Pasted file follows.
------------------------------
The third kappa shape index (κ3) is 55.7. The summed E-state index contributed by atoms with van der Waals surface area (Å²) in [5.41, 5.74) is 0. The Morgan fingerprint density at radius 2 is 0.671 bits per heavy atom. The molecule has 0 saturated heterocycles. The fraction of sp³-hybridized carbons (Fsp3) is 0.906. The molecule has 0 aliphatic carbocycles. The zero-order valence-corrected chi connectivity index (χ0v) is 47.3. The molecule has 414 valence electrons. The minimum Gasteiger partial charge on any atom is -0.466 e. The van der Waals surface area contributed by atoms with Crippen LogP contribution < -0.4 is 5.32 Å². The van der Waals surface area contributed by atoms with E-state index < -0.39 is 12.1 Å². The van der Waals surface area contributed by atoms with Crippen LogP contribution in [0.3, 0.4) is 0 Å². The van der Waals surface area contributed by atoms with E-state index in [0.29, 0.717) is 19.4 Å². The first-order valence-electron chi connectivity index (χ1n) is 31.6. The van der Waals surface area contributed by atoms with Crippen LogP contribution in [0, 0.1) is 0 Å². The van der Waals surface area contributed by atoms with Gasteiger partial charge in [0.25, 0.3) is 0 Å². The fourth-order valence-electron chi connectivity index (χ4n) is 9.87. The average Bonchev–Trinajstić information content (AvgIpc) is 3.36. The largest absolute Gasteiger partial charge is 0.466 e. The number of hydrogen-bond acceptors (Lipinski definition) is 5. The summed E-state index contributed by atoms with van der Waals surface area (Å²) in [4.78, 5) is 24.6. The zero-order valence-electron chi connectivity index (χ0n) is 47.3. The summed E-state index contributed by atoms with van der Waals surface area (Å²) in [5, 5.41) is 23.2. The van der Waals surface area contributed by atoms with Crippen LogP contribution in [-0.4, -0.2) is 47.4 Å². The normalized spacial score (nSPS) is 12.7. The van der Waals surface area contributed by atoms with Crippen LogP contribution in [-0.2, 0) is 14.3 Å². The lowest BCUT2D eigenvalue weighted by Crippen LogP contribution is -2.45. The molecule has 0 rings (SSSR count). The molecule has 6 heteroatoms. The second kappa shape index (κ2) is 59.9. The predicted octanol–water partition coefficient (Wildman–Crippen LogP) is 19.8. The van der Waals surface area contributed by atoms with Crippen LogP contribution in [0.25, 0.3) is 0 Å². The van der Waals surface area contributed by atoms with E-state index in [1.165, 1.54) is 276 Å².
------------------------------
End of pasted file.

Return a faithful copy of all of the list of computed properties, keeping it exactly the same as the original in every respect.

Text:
The third kappa shape index (κ3) is 55.7. The summed E-state index contributed by atoms with van der Waals surface area (Å²) in [5.41, 5.74) is 0. The Morgan fingerprint density at radius 2 is 0.671 bits per heavy atom. The molecule has 0 saturated heterocycles. The fraction of sp³-hybridized carbons (Fsp3) is 0.906. The molecule has 0 aliphatic carbocycles. The zero-order valence-corrected chi connectivity index (χ0v) is 47.3. The molecule has 414 valence electrons. The minimum Gasteiger partial charge on any atom is -0.466 e. The van der Waals surface area contributed by atoms with Crippen LogP contribution < -0.4 is 5.32 Å². The van der Waals surface area contributed by atoms with E-state index < -0.39 is 12.1 Å². The van der Waals surface area contributed by atoms with Crippen LogP contribution in [0.3, 0.4) is 0 Å². The van der Waals surface area contributed by atoms with E-state index in [0.29, 0.717) is 19.4 Å². The first-order valence-electron chi connectivity index (χ1n) is 31.6. The van der Waals surface area contributed by atoms with Crippen LogP contribution in [0, 0.1) is 0 Å². The van der Waals surface area contributed by atoms with Gasteiger partial charge in [0.25, 0.3) is 0 Å². The fourth-order valence-electron chi connectivity index (χ4n) is 9.87. The average Bonchev–Trinajstić information content (AvgIpc) is 3.36. The largest absolute Gasteiger partial charge is 0.466 e. The number of hydrogen-bond acceptors (Lipinski definition) is 5. The summed E-state index contributed by atoms with van der Waals surface area (Å²) in [4.78, 5) is 24.6. The zero-order valence-electron chi connectivity index (χ0n) is 47.3. The summed E-state index contributed by atoms with van der Waals surface area (Å²) in [5, 5.41) is 23.2. The van der Waals surface area contributed by atoms with Crippen LogP contribution in [-0.4, -0.2) is 47.4 Å². The normalized spacial score (nSPS) is 12.7. The van der Waals surface area contributed by atoms with Crippen LogP contribution in [-0.2, 0) is 14.3 Å². The lowest BCUT2D eigenvalue weighted by Crippen LogP contribution is -2.45. The molecule has 0 rings (SSSR count). The molecule has 6 heteroatoms. The second kappa shape index (κ2) is 59.9. The predicted octanol–water partition coefficient (Wildman–Crippen LogP) is 19.8. The van der Waals surface area contributed by atoms with Crippen LogP contribution in [0.25, 0.3) is 0 Å². The van der Waals surface area contributed by atoms with E-state index in [1.165, 1.54) is 276 Å².